private static List<Offer> GetNamesFromThirdPartyAPI()
        {
            Store store = null;
            return new List<Offer>()
            {
                new Offer()
                {
                    OfferName = "New Year Offer",
                    Details = "New year bonanza offer",
                    ApplicableStore = store
                }
            };
        }

Here the offer object will be containing the values but the store object is null. Now if we directly read this it will break our code, or we can keep using the old if(store !=null) way. However, the smarter way would be to use the following

 var importName = GetNamesFromThirdPartyAPI();
                importName.EmptyIfNull().ToList().ForEach(x =>
                {
                    Console.WriteLine(x.OfferName);
                    Console.WriteLine(x.Details);
                    Console.WriteLine(x.ApplicableStore?.StoreName);

                });

Not Awaiting Every Async Calls Immediately

Another thing that I have observed with some of my teammates is that most often than not they always await all the async calls they make. Which literally removes the asynchronous behavior and makes it completely synchronous.

The concept is that we make an async call and let it run, continue other logic, and then finally await on that async call when we actually need the returning value from it. Let us understand this with a very basic example of making breakfast.

What we want to do is put the tea on the stove and let it boil and in the meanwhile toast the bread and then butter it. Now the tea part here is our async operation which will take time. Let's represent it using Task.Delay() so that it takes some time to complete.

public static async Task<string> TimeTakingTask()
        {
            Console.WriteLine("tea is being prepared");
            await Task.Delay(5000);
            return "Tea is ready";
        }

Now the wrong way of doing this would be to do the below. Wrong because we are awaiting then and there for the tea. Putting the await stops us from going forward. Meaning we will be waiting for the tea to be made and after that, we will Toast the bread and then apply butter.

 var tea =  await TimeTakingTask();
 Console.WriteLine("Toasting Bread");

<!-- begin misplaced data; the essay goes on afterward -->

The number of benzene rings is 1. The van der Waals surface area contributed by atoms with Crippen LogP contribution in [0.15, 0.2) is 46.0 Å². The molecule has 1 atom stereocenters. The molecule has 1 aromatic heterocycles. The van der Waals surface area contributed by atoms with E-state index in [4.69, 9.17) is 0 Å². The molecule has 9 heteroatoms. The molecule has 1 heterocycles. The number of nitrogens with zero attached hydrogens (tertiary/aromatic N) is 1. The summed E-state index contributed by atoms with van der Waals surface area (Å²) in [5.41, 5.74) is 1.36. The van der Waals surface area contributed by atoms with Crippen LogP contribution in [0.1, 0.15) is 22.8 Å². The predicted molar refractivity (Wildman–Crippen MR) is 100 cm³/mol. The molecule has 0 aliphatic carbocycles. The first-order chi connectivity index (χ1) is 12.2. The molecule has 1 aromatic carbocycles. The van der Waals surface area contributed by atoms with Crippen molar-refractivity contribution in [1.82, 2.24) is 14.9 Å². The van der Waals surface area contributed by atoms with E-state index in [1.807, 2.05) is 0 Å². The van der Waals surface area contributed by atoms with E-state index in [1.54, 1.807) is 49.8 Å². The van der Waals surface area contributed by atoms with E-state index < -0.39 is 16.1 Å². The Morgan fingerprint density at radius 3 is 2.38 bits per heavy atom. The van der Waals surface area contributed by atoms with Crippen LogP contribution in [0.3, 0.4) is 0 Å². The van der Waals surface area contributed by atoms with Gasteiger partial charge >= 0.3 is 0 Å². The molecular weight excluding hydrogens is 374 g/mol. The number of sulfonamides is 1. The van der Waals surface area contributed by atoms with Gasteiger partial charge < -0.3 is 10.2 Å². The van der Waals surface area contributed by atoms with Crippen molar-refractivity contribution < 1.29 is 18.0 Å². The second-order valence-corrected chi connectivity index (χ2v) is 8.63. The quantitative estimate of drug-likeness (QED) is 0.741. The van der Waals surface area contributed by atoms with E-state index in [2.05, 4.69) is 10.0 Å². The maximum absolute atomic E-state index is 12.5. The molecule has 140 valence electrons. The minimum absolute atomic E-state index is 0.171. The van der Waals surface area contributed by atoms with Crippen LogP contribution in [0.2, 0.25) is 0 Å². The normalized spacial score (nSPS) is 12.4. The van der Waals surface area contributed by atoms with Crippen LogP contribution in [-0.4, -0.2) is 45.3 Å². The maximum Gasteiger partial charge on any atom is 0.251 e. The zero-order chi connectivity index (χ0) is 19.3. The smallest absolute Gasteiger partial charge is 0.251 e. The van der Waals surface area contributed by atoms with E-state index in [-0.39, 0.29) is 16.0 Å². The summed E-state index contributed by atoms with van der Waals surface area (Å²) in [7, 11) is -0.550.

Console.WriteLine("Applying Butter");
 Console.WriteLine( tea);``

The correct way of actually achieving asynchronous behavior here would be to let the tea cook and finally put an await on it when we are done with everything else.

var tea =   TimeTakingTask();
Console.WriteLine("Toasting Bread");
Console.WriteLine("Applying Butter");
Console.WriteLine( await tea);

String Interpolation using $

Even though it's quite old now but still many developers use the traditional way of concating string either by using + or the risky string.Format.

The benefit of using the $ is that firstly it's the latest standard across various languages and secondly that it is far more readable and safe in terms of chances of errors.

string name = "Hashnode";
string title = "C# best practices";
string author = "Me myself...";

var oldestWay = string.Format("Blog has been written on {0}, with the title {1} by {2}.", name, title, author);
var oldWay = "Blog has been written on " + name + ", " + "with the title " + title + " " + "by " + author + ".";
var mostReadableWay = $"Blog has been written on {name}, with the title {title} by {author}.";

Console.WriteLine(oldestWay);
Console.WriteLine(oldWay);
Console.WriteLine(mostReadableWay);

Some Additional One-Liners Tip

  • Use .Any instead of Count
  • Avoid declaring variable if it's just used to set a value and then return it from a method, instead directly return the value
  • Mostly 99.9% cases of dependency injection are achieved using the construction injection pattern. Try avoiding the other two ways.
  • Use proper naming convention inside the lambda function instead of the common x
  • Using ternary operator instead of the standard if else as it drastically reduces the size of the code block
  • My SonarLint build once failed as I had more than 8 parameters in a method. Ideally, it is suggested that if there are that many parameters, it's better to create a model and pass it instead of passing on the individual fields.

GIF

It's always nice to do things efficiently and I hope some of these tips might have been new for you. Till next time, keep learning and keep building.